When a player completes his movement on a card from the same group as the microscope, he must move his microscope clockwise. A player’s turn can be completed by movement and the associated gain of another point on the academic achievement scale. As soon as the players are far enough on this line, the game is over. Match may end even, when one of the task decks runs out. All participants score points for scales, achievements (and accomplishments), but also from their secret agenda cards. The one with the highest score wins.
The game Periodic presents a tricky scientific problem and its main focus feature is mainly the theme. On the one hand, it is really extremely original, on the other hand, it may seem inaccessible to many players. And this is closely linked to the gameplay, which is not the best.
Although everything looks very scientifically, the game is mainly about running around a board, trying to occupy elements sooner than others. Even so, the game evokes enthusiasm for all players, who are interested in science and especially in chemistry. It is in the game, that they will find the greatest liking and discover the entertainment that can be hidden for others.
The big hidden ace of the author is the science behind the whole game. Above all, groups of elements are not just self-serving, but have a clear meaning. That’s why Periodic can work great as a teaching aid.
Simplicity, however, is also a great advantage, allowing players to focus only on the path to victory. While players only move their tokens on the map of the elements, they have quite interesting action options to choose from. Of course, these are represented by shift cards.
The game is solid even in two players, as it generally does not contain any interaction. Players can have fun in any number of allowed numbers, because even the game time is not significantly raised with more participants. The game usually lasts less than an hour. But the lack of interaction might be a concern to someone as well.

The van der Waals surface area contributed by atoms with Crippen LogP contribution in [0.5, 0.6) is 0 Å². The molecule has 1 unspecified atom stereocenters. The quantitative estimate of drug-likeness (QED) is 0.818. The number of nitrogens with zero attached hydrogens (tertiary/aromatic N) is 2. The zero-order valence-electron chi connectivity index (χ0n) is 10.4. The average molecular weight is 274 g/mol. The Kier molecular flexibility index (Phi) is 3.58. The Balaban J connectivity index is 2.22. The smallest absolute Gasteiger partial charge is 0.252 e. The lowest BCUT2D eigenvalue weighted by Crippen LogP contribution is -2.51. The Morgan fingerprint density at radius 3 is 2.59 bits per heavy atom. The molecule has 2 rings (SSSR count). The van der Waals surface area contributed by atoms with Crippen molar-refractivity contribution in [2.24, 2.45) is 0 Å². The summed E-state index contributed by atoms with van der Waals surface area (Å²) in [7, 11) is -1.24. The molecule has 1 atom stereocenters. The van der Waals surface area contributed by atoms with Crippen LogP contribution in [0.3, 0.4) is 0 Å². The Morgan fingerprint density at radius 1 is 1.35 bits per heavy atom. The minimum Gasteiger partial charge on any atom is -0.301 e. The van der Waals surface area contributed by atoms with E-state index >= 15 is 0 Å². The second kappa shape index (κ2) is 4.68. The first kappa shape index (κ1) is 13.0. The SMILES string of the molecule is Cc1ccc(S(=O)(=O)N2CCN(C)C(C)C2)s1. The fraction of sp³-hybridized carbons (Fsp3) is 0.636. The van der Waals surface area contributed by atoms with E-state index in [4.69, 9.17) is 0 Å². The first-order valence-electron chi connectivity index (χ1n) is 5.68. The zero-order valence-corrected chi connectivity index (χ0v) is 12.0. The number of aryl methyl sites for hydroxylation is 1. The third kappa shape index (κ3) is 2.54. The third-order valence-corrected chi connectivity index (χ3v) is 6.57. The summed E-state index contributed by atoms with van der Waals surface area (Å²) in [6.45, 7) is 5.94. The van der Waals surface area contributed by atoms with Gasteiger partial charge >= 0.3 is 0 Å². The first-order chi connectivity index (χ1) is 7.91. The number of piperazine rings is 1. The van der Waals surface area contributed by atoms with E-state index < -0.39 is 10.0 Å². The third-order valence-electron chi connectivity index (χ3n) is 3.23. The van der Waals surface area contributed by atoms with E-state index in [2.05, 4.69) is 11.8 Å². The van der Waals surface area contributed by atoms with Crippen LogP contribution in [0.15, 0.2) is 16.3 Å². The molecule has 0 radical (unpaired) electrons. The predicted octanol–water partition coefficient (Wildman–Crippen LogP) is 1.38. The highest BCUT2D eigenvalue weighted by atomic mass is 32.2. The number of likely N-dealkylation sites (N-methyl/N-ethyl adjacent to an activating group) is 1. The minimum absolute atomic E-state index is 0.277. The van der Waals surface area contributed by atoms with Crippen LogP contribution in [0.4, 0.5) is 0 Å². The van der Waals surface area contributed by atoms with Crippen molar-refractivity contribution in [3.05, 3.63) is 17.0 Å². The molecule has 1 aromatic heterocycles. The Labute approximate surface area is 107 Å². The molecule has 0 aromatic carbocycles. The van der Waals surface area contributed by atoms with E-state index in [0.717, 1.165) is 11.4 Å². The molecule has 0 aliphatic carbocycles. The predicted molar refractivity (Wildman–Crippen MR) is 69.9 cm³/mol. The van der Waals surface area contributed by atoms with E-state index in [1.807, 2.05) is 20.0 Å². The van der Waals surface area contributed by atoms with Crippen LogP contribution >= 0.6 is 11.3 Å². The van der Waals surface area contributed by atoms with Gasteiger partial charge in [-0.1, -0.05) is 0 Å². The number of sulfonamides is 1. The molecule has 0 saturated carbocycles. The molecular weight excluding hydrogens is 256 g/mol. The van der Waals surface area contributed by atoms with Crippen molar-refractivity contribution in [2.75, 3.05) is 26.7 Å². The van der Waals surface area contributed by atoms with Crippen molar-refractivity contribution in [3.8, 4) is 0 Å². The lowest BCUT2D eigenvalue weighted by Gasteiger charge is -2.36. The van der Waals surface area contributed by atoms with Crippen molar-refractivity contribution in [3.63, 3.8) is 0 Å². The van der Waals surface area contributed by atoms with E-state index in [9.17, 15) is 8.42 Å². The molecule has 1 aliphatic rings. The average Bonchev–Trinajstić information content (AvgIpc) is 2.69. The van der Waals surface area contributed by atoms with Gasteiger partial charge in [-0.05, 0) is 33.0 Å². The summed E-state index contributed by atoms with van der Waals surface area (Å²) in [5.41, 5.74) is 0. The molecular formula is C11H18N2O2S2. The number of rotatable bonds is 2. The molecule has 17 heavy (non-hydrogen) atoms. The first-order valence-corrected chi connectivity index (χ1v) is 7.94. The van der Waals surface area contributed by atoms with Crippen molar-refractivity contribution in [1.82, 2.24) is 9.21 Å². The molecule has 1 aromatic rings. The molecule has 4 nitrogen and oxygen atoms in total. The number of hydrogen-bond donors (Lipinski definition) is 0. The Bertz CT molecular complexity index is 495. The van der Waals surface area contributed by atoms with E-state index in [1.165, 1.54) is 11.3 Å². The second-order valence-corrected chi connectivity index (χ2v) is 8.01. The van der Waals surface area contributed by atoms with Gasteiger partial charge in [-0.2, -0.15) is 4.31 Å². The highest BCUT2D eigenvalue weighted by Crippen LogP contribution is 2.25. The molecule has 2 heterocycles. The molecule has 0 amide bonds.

The game really looks nice. And we are talking not only wooden tokens of different shapes, but also the design and execution of the game board itself. There are a lot of cards in the game and they look really nice.
Periodic is an interesting design built around a chemical table. We all learned about it in school, so we have a relationship to it. It may not always be positive, but even so the topic is close to us. Fortunately, the game itself is interesting and quite entertaining. But it’s not for everyone. If you have a relationship to chemistry, then you should at least try Periodic.
Periodic is actually primarily a race around a board, that has the form of a periodic table of elements. But if you do not have a relationship to chemistry, then the box probably won't appeal to you. The game is very solid and offers not only simplicity, but above all an interesting movement options. Finally, it is a hunt for points, that looks very nice and entertains all the allowed numbers of participants. Periodic is a game that done everything well and has a solid quality to entertain the inner scientist inside you.
Reader Rating0 Votes
suitability for different numbers of players
science behind the game
theme does not speak into the game (only movement on the map)